Aaron Gress Improvement Noticeable In Spring

It usually takes junior college transfers a year or more to become productive major college football players. Learning a new system, coupled with a much more competitive environment limit their performances early in their careers. Aaron Gress played sparingly at linebacker last fall as a JC transfer, but he was named Most Improved Defender in the spring.

Aaron Gress transferred to Illinois from College Of Sequoias in time to participate in spring ball 2009. But even with that extra practice time, he saw little action at linebacker last fall. He did however become a special teams demon.

With a year under his belt, the California native feels he is making definite progress. He spoke recently about the improvements he has made as a linebacker.

"Probably run defense and being a better team player and a teammate. I think I'm someone who brings energy and is someone other guys can feed off of."

Gress has also benefitted from a year in Strength and Conditioning Coach Lou Hernandez's program.

"I'm a lot stronger. Coach Lou has a great weight program. Going through that and being here over a year now I can really see the improvement."

Ian Thomas and Martez Wilson are starters at the two inside linebacker positions, but Gress gave them a run for his money in the spring. He likes the overall tenor of the linebacker group.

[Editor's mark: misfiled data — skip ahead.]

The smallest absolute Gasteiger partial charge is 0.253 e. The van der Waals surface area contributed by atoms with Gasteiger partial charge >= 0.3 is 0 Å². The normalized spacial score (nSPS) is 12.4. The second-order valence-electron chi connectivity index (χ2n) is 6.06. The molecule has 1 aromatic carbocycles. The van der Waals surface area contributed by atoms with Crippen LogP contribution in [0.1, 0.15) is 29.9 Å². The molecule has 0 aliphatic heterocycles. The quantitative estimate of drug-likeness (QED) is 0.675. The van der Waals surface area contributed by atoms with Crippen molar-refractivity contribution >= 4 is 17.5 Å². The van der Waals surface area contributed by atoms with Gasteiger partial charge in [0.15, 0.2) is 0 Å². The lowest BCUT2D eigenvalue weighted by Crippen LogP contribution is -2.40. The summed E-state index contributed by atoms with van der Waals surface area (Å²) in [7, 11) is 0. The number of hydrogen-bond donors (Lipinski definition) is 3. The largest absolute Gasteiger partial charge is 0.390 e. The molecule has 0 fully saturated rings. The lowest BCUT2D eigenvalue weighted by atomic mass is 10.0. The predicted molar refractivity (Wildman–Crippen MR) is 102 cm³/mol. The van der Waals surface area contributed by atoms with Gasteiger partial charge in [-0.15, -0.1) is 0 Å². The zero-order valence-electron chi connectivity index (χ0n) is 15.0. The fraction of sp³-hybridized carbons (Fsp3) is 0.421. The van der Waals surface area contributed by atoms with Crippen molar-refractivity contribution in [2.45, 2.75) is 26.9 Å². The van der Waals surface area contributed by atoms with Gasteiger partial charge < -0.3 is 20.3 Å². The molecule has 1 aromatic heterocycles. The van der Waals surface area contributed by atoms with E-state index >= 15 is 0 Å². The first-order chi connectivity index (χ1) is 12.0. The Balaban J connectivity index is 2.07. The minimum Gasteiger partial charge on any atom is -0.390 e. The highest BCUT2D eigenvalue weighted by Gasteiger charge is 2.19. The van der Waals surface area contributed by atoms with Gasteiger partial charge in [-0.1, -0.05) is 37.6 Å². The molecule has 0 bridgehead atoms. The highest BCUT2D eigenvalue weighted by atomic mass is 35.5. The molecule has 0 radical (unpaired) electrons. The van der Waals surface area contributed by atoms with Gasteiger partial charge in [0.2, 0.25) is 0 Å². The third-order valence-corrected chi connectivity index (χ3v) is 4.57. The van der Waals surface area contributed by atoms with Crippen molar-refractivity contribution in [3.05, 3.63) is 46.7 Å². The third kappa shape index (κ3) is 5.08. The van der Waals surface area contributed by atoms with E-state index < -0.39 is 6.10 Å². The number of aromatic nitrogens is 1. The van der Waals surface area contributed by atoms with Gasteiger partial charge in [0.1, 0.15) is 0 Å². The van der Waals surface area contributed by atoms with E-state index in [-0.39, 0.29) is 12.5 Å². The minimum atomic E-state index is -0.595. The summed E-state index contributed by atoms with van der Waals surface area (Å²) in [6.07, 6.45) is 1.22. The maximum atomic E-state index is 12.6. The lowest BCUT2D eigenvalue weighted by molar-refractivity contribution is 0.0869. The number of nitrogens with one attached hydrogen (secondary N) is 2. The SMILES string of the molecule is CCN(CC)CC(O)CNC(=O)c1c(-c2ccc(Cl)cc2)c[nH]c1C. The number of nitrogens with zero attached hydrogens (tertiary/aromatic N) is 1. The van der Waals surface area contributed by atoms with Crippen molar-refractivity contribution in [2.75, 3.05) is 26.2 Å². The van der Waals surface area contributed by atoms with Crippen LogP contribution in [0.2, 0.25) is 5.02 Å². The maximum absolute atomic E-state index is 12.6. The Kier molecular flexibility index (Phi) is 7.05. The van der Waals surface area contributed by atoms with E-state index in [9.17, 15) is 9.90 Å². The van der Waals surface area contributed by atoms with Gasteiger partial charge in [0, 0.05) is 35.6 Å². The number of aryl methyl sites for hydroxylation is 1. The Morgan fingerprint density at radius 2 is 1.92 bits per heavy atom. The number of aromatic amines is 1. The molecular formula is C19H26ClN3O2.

"I think we've come together a lot this year. Everybody is really friendly, and we're a good group of guys that like to get after it."

The 6'-0", 220 pounder also is excited about the role of the linebackers in the new Illinois defensive scheme.

"I think with the defense it gives the inside backers a lot more opportunities to make plays. I think it's a great fit for all of us at that position. There are different responsibilities than last year."

Gress believes in linebacker coach Dan Disch.

"Having the player-coach chemistry has been really good. He knows his linebackers and we know him. We feed off of him. He gives us encouragement and energy."

The defense was worked hard this spring. Defensive Coordinator Vic Koenning demanded a team effort, and it began to pay off according to Gress.

"We had a lot of up-downs and different ways to keep people in line and accountable to each other. I think our team has grown from that."

One of the biggest challenges of the spring was containing the speed of Illini redshirt freshman quarterback Nathan Scheelhaase.

"He's definitely faster and a lot better runner than some of the quarterbacks we've seen. We're used to Juice (Williams) so it's not that much of a difference. We get back to the basics, our form, hustle to the ball, and wrap up in order to contain him."

The Illini are working on their own over the summer and won't receive more coaching until Camp Rantoul. Gress believes this time period is extremely important for success on the field this fall.

"We need to work on not being content. We need to keep our foot on the accelerator. We won't have the coaches around, so we'll have to be accountable to each other. We have to keep learning the plays and finish hard."

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